Airbnb has been the subject of heated debate in the past few months. The company, a marketplace that allows travelers to book spaces from hosts all around the world, has been accused of hurting opportunity for hotels and affordable housing alike. When talking about Airbnb, the “space” up for rent is loosely defined, as accommodations can range anywhere from an entire home to a blowup mattress or couch in the corner of someone’s living room. The online network grants travelers cheaper and homier accommodation options than traditional hotel and motel options.

Airbnb is based on a “sharing economy” and “radically local” model. In this framework, the hotel industry is cut out of the hospitality market and the only people involved in the transaction of accommodation are the user-guest and user-host. The model promotes global community and localism among its users. This model has faced obvious opposition from the travel and hospitality industry. Airbnb’s model affects over 1,300 employees servicing over 60,000 rooms in 192 countries.[1] The hotel industry views Airbnb as an illegal way to convert residential units into more profitable short-term rentals.

In addition to opposition from the hotel industry, Airbnb has faced continued opposition from affordable housing proponents in the recent months.  Many feel that that the company, a service designed to allow hosts to rent out additional space in their apartments or homes, takes away potential affordable units from the housing market. Many of the spaces for temporary rent are permanent residences, which means a smaller housing stock.[2] Six months ago in San Francisco, a tenant sued his landlord for unlawful eviction from his rent-controlled apartment, claiming that she evicted him so that she could put the space up on Airbnb’s website. The ex-tenant argued that the owner shuffled around existing tenants and listed two of the four units in the building on Airbnb for a nightly rate considerably more than the rent-controlled monthly rate. The landlord argued that the space was for her family member, however the case is a clear example of how sites like Airbnb have negatively affected the affordable housing industry.[3]

Airbnb agrees that they contribute to the affordability of housing in the cities they serve- but in a positive way. “We strongly believe that Airbnb makes communities more affordable and we know it has already helped families stay in the home and community they know and love,” they stated in a policy note published on February 13th, 2014. The company claims that for some hosts, Airbnb provides them the additional means to pay their bills and avoid foreclosure or eviction. According to their site, 56% of Airbnb hosts in San Francisco said that they use the income earned from Airbnb renting to help pay their mortgage or rent. 46% of Airbnb hosts in Paris said they their income for rent and mortgage payments. And 62% of New York Airbnb hosts said Airbnb helped them stay in their homes.[4] The shared economy model of Airbnb also potentially frees up space for development of affordable housing rather than expanding hotel real estate.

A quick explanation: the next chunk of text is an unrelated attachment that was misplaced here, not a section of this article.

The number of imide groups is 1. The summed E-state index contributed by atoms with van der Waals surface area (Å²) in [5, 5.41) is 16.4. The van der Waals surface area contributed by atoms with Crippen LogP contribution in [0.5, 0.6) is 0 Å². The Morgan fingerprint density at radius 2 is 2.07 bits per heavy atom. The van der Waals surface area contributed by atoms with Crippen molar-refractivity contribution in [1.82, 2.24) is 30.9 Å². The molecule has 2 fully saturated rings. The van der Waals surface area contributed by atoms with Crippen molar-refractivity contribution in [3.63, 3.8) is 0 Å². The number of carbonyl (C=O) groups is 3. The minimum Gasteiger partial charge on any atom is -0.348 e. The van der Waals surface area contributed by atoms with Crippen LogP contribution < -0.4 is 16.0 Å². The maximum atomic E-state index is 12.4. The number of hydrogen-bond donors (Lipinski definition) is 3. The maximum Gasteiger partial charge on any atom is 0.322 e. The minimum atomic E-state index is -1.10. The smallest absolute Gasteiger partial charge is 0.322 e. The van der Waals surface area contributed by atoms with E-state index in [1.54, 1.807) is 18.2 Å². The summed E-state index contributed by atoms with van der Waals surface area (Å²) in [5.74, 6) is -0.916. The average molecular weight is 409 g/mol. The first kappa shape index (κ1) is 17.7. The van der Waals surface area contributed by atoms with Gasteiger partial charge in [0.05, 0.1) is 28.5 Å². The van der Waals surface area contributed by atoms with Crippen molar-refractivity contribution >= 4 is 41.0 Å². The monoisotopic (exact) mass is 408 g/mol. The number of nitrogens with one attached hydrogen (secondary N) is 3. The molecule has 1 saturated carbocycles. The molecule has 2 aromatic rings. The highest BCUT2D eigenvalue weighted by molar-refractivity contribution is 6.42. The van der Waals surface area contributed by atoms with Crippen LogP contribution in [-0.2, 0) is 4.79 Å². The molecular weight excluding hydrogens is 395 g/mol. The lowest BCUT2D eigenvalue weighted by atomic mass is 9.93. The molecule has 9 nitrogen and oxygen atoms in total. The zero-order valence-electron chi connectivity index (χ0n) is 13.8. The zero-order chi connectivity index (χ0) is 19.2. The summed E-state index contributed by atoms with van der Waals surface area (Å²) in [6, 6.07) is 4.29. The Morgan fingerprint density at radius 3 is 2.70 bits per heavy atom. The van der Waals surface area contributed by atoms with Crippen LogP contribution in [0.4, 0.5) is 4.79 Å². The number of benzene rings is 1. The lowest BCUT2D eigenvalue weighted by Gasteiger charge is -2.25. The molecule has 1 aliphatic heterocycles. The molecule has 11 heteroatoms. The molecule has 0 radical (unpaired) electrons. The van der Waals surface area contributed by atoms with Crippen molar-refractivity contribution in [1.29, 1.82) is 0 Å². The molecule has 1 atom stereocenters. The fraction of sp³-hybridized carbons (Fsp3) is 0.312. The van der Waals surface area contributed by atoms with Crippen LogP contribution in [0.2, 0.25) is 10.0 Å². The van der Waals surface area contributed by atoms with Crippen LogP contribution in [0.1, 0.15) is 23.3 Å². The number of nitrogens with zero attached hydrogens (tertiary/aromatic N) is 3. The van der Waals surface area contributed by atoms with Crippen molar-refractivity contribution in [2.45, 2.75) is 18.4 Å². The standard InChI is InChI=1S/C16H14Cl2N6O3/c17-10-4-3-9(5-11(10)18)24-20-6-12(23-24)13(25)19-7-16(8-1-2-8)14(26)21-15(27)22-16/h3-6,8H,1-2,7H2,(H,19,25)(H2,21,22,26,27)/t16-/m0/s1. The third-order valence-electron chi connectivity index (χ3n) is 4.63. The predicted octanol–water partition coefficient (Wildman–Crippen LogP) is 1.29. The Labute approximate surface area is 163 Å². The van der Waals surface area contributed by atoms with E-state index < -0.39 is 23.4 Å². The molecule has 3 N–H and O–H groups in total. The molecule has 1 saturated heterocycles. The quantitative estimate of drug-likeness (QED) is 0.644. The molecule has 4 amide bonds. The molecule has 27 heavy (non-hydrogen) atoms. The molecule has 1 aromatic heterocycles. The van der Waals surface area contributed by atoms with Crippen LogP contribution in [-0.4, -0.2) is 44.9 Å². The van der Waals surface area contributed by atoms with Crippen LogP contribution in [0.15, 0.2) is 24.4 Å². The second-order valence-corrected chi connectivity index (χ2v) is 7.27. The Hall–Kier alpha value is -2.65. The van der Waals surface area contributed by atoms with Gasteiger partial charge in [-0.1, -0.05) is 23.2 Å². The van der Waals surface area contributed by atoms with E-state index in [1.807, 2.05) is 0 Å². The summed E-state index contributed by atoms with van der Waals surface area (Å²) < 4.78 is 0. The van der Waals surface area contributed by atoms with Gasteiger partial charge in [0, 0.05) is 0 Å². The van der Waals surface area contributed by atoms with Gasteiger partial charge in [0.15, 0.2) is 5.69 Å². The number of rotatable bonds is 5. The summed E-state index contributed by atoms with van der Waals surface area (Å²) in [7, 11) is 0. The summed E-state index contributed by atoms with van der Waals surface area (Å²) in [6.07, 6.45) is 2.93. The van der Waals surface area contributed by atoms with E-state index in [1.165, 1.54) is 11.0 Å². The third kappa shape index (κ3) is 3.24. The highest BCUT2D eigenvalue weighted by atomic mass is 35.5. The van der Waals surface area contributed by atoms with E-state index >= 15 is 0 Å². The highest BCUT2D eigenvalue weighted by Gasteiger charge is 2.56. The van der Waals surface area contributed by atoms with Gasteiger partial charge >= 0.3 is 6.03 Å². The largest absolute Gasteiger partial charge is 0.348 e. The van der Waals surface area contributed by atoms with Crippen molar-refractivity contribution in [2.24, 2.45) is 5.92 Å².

What must also be discussed are the efficiency benefits of localization and the shared economy model. The localization model reduces excess waste from the hotel industry and increases the efficiency of existing assets such as second homes and empty rooms that already have an existing carbon footprint.

There is an argument to be made for both the positive and negative effects that Airbnb has on affordable housing nationwide. Perhaps while there may be intent to keep housing affordable, the reality is that this causes more harm than good. What do you think? Do you think Airbnb and its supporters have the right to protect a “sharing economy” and localization in order to help many people continue to afford their housing? Or, does the reality of the company’s organization model enable the wrong people, such as landlords or second homeowners to benefit from space that could be made affordable? Let us know what you think and comment below!

 

 


[1] “Airbnb and the Success Case for Translation Crowdsourcing.” Airbnb and the Success Case for Translation Crowdsourcing. N.p., n.d. Web. 28 Sept. 2014. <http://info.moravia.com/blog/bid/351550/Airbnb-and-the-Success-Case-for-Translation-Crowdsourcing>.

[2] “This Is War: New York Coalition Launches Campaign Against Airbnb.” Mashable. N.p., n.d. Web. 28 Sept. 2014. <http://mashable.com/2014/09/12/new-york-airbnb-war/>.

[3] “Airbnb profits prompted S.F. eviction, ex-tenant says.” SFGate. N.p., n.d. Web. 28 Sept. 2014. <http://www.sfgate.com/bayarea/article/Airbnb-profits-prompted-S-F-eviction-ex-tenant-5164242.php>.

[4] “Airbnb and housing – The Airbnb Public Policy Blog.” The Airbnb Public Policy Blog. N.p., n.d. Web. 28 Sept. 2014. <http://publicpolicy.airbnb.com/airbnb-housing/>.